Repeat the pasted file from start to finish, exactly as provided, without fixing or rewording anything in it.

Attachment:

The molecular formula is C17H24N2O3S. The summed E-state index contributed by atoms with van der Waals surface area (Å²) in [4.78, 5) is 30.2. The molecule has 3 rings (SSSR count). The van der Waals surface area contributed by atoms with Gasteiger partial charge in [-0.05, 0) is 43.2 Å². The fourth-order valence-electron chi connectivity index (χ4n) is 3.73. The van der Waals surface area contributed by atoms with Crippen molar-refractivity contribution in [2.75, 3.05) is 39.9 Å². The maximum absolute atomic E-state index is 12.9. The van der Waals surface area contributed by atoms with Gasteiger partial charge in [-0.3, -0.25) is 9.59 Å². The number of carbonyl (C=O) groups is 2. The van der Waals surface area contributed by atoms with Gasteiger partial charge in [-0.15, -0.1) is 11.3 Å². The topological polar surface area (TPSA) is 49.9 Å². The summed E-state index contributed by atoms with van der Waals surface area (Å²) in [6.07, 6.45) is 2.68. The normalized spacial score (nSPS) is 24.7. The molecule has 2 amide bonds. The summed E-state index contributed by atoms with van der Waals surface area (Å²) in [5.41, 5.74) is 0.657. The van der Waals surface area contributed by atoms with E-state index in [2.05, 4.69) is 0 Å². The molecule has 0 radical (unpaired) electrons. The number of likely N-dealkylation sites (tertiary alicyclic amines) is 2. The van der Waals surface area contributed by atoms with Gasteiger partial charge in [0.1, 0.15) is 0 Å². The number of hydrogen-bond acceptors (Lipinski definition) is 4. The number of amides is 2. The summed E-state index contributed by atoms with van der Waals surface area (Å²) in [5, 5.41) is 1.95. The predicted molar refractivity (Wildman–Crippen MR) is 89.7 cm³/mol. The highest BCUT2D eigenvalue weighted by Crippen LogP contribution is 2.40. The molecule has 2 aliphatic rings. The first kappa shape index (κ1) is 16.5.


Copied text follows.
The molecular formula is C17H24N2O3S. The summed E-state index contributed by atoms with van der Waals surface area (Å²) in [4.78, 5) is 30.2. The molecule has 3 rings (SSSR count). The van der Waals surface area contributed by atoms with Gasteiger partial charge in [-0.05, 0) is 43.2 Å². The fourth-order valence-electron chi connectivity index (χ4n) is 3.73. The van der Waals surface area contributed by atoms with Crippen molar-refractivity contribution in [2.75, 3.05) is 39.9 Å². The maximum absolute atomic E-state index is 12.9. The van der Waals surface area contributed by atoms with Gasteiger partial charge in [-0.3, -0.25) is 9.59 Å². The number of carbonyl (C=O) groups is 2. The van der Waals surface area contributed by atoms with Gasteiger partial charge in [-0.15, -0.1) is 11.3 Å². The topological polar surface area (TPSA) is 49.9 Å². The summed E-state index contributed by atoms with van der Waals surface area (Å²) in [6.07, 6.45) is 2.68. The normalized spacial score (nSPS) is 24.7. The molecule has 2 amide bonds. The summed E-state index contributed by atoms with van der Waals surface area (Å²) in [5.41, 5.74) is 0.657. The van der Waals surface area contributed by atoms with E-state index in [2.05, 4.69) is 0 Å². The molecule has 0 radical (unpaired) electrons. The number of likely N-dealkylation sites (tertiary alicyclic amines) is 2. The van der Waals surface area contributed by atoms with Gasteiger partial charge in [0.1, 0.15) is 0 Å². The number of hydrogen-bond acceptors (Lipinski definition) is 4. The number of amides is 2. The summed E-state index contributed by atoms with van der Waals surface area (Å²) in [5, 5.41) is 1.95. The predicted molar refractivity (Wildman–Crippen MR) is 89.7 cm³/mol. The highest BCUT2D eigenvalue weighted by Crippen LogP contribution is 2.40. The molecule has 2 aliphatic rings. The first kappa shape index (κ1) is 16.5.